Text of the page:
When I received my invitation to judge Junior Showmanship classes at the 1971 Royal Agricultural Society Easter Show, I felt greatly honoured and probably a little apprehensive realising the responsibility entailed. Finally when the children and their dogs were before me in the ring, and I was confronted with full classes of excellent handlers I realised that my task was to be even more difficult than I had envisaged.
The dress and demeanour of all were excellent, and with few exceptions the children w e r e able to move and stand their dogs as requested. Most executed triangles and T turns with skill, and both in stance and movement rarely obscured the view of their dogs from the judge.
Answers which I consider necessary for a good handler, such as age and breed of dog being exhibited, were given, on the whole, clearly and without hesitation. Yet I have known adult handlers to fall down on these questions, and have occasionally come across a child handler who has not known the breed he is handling-"It is not my dog". However, the children could not be caught, although many raised an eyebrow when asked the breed. They must have thought: "What kind of judge is this, not to know the breed of dog 1 have?"
Some dogs are easier to handle than others and some are better trained. This, however, does not necessarily determine the handling ability of the handler, but when judging showmanship classes these factors must be taken into consideration.

  Parents would be well advised to consider this aspect when entering their children in showmanship classes. An unruly dog just doesn't give a child a fair chance in strong competition.
The winners stood out, especially in the 10 to 14 year olds, although the Championship Award finally went to Miss Brenda Beves from the seven years old and not exceeding 10 years class. She is an excellent handler and both she and her dog were in perfect unison throughout the judging. Master P. Frost, winner of the 10 years old and not exceeding 14 years had a more difficult task with his Dobermann. He gained my admiration because of his patience and mastery of the dog. He had some excellent handlers to compete against and placings in this class were very close. Wonderful showmanship throughout.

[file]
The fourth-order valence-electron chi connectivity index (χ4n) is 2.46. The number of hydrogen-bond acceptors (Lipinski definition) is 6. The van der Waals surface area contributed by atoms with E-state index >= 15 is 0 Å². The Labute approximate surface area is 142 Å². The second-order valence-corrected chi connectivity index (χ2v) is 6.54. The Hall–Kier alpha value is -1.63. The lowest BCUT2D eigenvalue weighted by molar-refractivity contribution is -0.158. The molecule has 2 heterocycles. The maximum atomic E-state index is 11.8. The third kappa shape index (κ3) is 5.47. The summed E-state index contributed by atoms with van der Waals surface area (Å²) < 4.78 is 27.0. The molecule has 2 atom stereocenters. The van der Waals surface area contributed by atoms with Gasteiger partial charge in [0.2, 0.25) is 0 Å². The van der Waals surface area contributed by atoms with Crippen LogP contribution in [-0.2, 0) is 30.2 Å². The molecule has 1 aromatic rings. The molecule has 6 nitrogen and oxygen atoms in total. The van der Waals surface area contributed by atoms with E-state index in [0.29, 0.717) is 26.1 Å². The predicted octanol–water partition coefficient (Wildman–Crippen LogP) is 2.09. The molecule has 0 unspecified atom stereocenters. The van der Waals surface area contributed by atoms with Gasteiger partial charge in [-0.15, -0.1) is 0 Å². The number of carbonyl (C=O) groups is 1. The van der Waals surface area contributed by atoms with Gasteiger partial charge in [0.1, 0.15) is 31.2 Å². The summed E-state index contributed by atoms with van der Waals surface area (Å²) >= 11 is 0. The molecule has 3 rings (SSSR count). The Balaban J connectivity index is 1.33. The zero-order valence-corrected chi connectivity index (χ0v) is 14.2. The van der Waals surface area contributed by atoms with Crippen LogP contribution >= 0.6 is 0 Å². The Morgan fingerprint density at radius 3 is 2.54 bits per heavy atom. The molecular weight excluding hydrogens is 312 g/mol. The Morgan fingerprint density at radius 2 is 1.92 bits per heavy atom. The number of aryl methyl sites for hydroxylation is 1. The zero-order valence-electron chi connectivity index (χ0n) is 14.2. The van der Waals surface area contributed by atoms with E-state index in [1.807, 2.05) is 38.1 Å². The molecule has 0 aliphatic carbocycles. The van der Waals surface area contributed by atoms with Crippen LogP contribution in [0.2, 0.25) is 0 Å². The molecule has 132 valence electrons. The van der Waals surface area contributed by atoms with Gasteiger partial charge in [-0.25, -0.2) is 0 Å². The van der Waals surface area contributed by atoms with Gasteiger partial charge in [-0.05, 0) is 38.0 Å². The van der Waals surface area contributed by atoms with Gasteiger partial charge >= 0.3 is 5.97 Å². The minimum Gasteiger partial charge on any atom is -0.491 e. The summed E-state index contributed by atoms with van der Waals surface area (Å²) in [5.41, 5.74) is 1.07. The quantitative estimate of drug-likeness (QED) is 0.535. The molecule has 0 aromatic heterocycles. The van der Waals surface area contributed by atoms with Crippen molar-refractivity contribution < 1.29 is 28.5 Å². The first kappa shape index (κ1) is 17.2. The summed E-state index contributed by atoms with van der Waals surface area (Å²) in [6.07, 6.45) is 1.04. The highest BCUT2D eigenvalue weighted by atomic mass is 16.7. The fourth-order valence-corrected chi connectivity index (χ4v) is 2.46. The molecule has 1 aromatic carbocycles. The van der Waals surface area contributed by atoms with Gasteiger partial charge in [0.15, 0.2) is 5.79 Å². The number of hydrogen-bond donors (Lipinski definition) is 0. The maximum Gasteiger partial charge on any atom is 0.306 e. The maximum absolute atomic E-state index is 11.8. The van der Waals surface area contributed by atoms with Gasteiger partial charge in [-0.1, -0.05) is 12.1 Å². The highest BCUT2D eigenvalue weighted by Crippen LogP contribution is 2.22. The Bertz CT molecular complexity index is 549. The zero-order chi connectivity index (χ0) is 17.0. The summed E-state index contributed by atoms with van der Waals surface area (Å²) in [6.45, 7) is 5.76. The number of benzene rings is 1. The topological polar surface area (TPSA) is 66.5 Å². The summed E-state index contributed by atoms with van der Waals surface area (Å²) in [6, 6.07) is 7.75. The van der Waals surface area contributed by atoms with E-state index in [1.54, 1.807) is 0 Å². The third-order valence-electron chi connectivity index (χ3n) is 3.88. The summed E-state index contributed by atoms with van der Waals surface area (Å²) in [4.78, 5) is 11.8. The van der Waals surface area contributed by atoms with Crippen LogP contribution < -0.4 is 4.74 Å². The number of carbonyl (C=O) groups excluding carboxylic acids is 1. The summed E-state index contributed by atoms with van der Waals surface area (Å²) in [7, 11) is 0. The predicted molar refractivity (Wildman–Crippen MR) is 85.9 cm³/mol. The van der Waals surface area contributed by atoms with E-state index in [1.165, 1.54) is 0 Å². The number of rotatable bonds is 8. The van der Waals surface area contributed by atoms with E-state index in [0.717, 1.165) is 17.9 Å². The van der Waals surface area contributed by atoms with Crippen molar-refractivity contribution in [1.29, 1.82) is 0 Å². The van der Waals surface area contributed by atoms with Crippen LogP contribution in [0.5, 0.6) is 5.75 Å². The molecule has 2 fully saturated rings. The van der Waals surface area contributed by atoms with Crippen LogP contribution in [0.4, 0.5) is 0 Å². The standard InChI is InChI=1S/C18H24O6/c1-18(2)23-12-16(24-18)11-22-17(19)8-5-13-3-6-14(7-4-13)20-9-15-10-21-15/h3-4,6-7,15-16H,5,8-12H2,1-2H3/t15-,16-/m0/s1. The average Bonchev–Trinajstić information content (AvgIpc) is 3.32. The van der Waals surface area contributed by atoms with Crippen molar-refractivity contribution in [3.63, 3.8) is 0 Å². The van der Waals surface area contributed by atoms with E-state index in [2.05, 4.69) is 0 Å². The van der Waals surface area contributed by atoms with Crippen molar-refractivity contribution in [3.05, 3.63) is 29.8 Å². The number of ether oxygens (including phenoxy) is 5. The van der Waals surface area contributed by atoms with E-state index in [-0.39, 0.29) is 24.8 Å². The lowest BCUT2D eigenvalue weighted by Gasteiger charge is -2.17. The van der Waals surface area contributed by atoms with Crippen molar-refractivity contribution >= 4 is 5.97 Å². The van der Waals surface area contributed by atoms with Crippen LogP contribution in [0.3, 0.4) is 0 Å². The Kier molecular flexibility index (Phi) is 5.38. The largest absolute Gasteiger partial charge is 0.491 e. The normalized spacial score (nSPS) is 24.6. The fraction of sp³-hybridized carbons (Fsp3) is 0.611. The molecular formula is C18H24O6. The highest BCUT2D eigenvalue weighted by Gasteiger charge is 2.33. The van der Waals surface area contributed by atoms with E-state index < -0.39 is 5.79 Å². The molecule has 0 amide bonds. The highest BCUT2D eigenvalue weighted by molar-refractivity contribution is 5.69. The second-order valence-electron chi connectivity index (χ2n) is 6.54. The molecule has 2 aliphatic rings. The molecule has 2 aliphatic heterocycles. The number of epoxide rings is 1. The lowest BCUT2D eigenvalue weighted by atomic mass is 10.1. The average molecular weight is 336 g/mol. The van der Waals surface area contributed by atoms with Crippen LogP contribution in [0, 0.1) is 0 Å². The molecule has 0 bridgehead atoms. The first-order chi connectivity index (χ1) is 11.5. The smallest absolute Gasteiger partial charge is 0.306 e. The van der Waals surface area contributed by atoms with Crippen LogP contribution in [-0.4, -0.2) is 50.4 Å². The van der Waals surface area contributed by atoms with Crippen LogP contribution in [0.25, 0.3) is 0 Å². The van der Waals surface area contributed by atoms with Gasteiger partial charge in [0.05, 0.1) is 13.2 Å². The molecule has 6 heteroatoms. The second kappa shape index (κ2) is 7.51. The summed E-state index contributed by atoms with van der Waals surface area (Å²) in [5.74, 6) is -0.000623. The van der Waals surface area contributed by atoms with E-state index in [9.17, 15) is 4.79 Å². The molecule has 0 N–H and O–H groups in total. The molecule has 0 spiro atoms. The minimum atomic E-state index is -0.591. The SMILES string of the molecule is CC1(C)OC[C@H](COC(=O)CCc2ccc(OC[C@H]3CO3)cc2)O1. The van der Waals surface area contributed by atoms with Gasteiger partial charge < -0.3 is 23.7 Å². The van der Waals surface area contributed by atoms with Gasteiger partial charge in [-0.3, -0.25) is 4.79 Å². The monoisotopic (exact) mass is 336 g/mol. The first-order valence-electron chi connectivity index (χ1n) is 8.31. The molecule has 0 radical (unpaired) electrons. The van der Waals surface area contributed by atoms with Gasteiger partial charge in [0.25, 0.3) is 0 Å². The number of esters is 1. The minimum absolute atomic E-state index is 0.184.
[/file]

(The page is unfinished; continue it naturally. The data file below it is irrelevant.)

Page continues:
Something which struck me throughout the judging of both classes - although quality of exhibit is not taken into consideration, good showmanship on the part of the handler can make even a mediocre dog catch the eye and, in some cases, awaken particular interest in a breed. That children should have this ability is I feel, highly commendable.
I find it hard to be critical of any of the children I judged. However, I do feel larger breeds are better gaited with the lead controlled by both hands, while still allowing the dog to move on a loose lead. It gives better balance to both dog and handler. I would also advise against any exaggerated movement on the part of the handler in gait, as this tends to distract attention from the dog. The girls in particular would be well advised to make sure that their footwear allows complete freedom of movement.

Mrs Cramer presenting her award on 'Children's Day'.

  While on the subject of dress, although it doesn't apply to the children I judged in these particular classes (they were beautifully attired), up and coming handlers should be warned that short skirts, when bending over exhibits, usually reveal far more than realised. It is supposed to be the anatomy of the dog which is on show and I would advise that they remember this as they grow older. The boys have it much easier; however, shirt tails are unsightly and should be kept in place.
Because I considered each child deserved an award for good showmanship I disliked having to choose six or seven placegetters from the respective classes. I would prefer to see the classes divided into four instead of two. From these classes one, or perhaps three places could be awarded, with t h e remaining children receiving a certificate of merit.
To conclude, I would like to again congratulate my winners, and to assure the children who were unplaced that their ability was much admired.

   I would also like to thank the Chief Steward, Mr. G. Ross, and my Stewards, Messrs J. Maude and L. Erickson for their assistance in assembling the children.

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